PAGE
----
Dechen Rangdrol, known to us as the Venerable Khenpo Tsultrim Gyamtso Rinpoche, is often called an emanation of Milarepa. Like the famous Tibetan yogi-poet, he is renowned for his dohas, songs of realization.
:: For Aug. 28/09 update about the health status of Rinpoche, please visit www.ktgrinpoche.org
Khenpo Tsultrim Gyamtso's best known work in print is Progressive Stages of Meditation on Emptiness (trans. Shenpen Zangmo Hookham. Oxford: Longchen Foundation, 1986.)
Khenpo Tsultrim is one of the foremost proponents of the sometimes controversial shentong [other-empty] doctrine -- the view that all beings possess a fundamental Buddha-nature. He resolves the Shentong/Rangtong question in
A review entitled "Scaling the Heights of Buddha Nature" by Victoria Huckenpahler appears in the Snow Lion Publications Newsletter:
". . . the Buddha's Second and Third Turnings of the Wheel of Dharma differ, yet do not contradict each other. [Khenpo] expanded on the text's principal points: the three reasons why all sentient beings possess the Buddha Nature, the ten aspects of the Buddha Nature's existence, and the nine examples of how Buddha Nature can be present within us, yet obscured from us.
"In the Second Turning of the Wheel," Khenpo Tsultrim explained, "the Buddha proclaimed that all phenomena from the grossest form on up to the mind of the Buddha are empty because they are not one or many, both or neither. So nothing has any essence and nothing exists. All appearances merely come about dependently through causes and conditions. Later, Nagarjuna clarified this point in his Fundamental Treatise on the Wisdom of the Middle Way in 25 chapters. People kept coming up with new reasons why things exist, so he had to keep writing new chapters refuting their belief in existence! But in the Third Turning the Buddha stated that the Buddha Nature is the essence of all beings; however, because we don't know that this nature pervades all equally, like butter existing in milk, we engage in faults, such as thinking we don't have the ability to attain enlightenment, or that some beings are superior to others.
Do the Buddha's two positions contradict each other? No. The Third Turning
was presented to counteract our tendency to these faults. Nor did the Buddha
posit the existence of Buddha Nature just to make us feel good. He wasn't
teaching that something that doesn't exist exists. In reality, only because the
Buddha Nature exists do faults represent problems. The fact that we all long for
peace is the sign that we have enlightened mind, otherwise we would have no wish
for peace and no aversion to suffering."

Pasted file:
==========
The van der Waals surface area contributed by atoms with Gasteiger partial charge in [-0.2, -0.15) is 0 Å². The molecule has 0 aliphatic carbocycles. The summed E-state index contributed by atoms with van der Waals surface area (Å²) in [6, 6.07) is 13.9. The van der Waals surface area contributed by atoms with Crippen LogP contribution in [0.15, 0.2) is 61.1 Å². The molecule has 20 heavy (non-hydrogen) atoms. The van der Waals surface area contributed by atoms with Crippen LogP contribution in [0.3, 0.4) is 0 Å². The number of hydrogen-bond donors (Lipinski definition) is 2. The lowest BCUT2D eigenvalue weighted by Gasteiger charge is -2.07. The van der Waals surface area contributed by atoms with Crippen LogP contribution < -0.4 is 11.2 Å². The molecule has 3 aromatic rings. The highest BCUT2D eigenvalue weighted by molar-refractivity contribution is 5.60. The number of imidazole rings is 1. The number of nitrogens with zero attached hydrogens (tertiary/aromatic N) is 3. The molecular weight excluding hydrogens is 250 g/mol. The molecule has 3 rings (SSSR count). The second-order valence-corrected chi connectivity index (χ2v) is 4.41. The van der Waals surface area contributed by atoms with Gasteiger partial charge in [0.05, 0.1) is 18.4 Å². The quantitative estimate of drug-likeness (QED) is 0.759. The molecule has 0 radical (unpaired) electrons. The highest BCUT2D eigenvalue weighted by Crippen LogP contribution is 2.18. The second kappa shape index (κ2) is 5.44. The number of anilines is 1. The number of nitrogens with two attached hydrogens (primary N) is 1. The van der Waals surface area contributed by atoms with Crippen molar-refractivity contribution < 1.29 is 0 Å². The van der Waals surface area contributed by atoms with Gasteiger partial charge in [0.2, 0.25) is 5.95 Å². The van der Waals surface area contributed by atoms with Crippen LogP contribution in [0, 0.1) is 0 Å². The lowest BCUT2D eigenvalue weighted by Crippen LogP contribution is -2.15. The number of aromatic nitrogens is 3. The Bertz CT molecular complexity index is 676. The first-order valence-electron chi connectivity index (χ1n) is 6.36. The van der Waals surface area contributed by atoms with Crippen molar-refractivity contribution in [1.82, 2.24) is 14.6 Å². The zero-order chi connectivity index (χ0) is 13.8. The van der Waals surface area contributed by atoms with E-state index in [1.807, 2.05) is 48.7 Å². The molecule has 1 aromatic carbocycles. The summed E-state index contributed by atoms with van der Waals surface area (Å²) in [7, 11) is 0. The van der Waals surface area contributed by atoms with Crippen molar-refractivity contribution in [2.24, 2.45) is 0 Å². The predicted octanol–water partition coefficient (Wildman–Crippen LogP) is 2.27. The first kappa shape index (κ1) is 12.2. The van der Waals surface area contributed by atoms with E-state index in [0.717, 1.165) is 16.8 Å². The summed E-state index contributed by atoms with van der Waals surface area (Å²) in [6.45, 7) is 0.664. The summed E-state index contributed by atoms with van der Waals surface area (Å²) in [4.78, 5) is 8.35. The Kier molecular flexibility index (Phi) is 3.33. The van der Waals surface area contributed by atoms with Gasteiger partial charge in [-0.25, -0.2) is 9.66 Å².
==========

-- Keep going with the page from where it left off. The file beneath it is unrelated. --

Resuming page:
When asked how a practitioner could avoid the fault of seeing him/herself as superior to the non-practitioner, Khenpo Tsultrim replied, "Recognize that all the beings' flaws are unreal -- mere confused and impermanent appearances, because actually the Buddha Nature is originally perfect. It is empty of the separable, which are the fleeting stains, but not empty of the inseparable, which are the unsurpassable qualities.
How is this possible? Because the stains of confusion are not intrinsic to
the essence of mind, so they can be removed, whereas the qualities of
enlightenment are the nature of mind, so they cannot be removed. The Heart of
Wisdom Sutra said there are no stains and no freedom from stains. This can be
seen through the example of dreams: if you dream that you are dirty and then
take a bath, you later realize that because it was a dream, there never were any
stains; therefore there was no true removal of stains."
"Transcendent purity," he stated, "goes beyond pure and
impure; likewise, the transcendence of happiness and suffering is genuine bliss.
That which is beyond self and selflessness is the genuine self, which is not to
be confused with the Hindu notion of a permanent self, or atman. And the
transcendence of a notion of permanence and impermanence is genuine permanence.
It's like that."
Again using the dream analogy, Khenpo Tsultrim stated: "If someone
dreams and doesn't realize he is dreaming, he is relating to his dream
mistakenly; if he dreams and knows he is dreaming, he relates to his dream
unmistakenly; and if he realizes the ultimate nature of his dream, he rests in
the reality beyond conceptual fabrication. The Buddha is inconceivable like the
sky. We assign the sky a center and boundary according to our range of vision,
but in reality it is limitless. In fact, all things are inconceivable; you
really can't describe them. For example, there is no agreement globally on what
time it is. Different perceptions of time are accurate according to where one
is. And the fact that we can see TV images broadcast miles away shows that near
and far are also relative. So everything is inconceivable, but the Buddha is
Khenpo Tsultrim places considerable store in these songs. "The tradition
of singing is important in Vajrayana ritual," he remarked. "We sing
these profound words because they give us a chance to meditate on their meaning.
Some Westerners don't like to sing. It reminds them of church." But in
Tibet there is a saying, 'The Buddha and ordinary beings both walk on two legs,'
meaning: everything is a bit alike. So if they sing beautiful songs in church,
why can't we here? Milarepa himself said, 'Singing is the
extraordinary tradition of this lineage.' "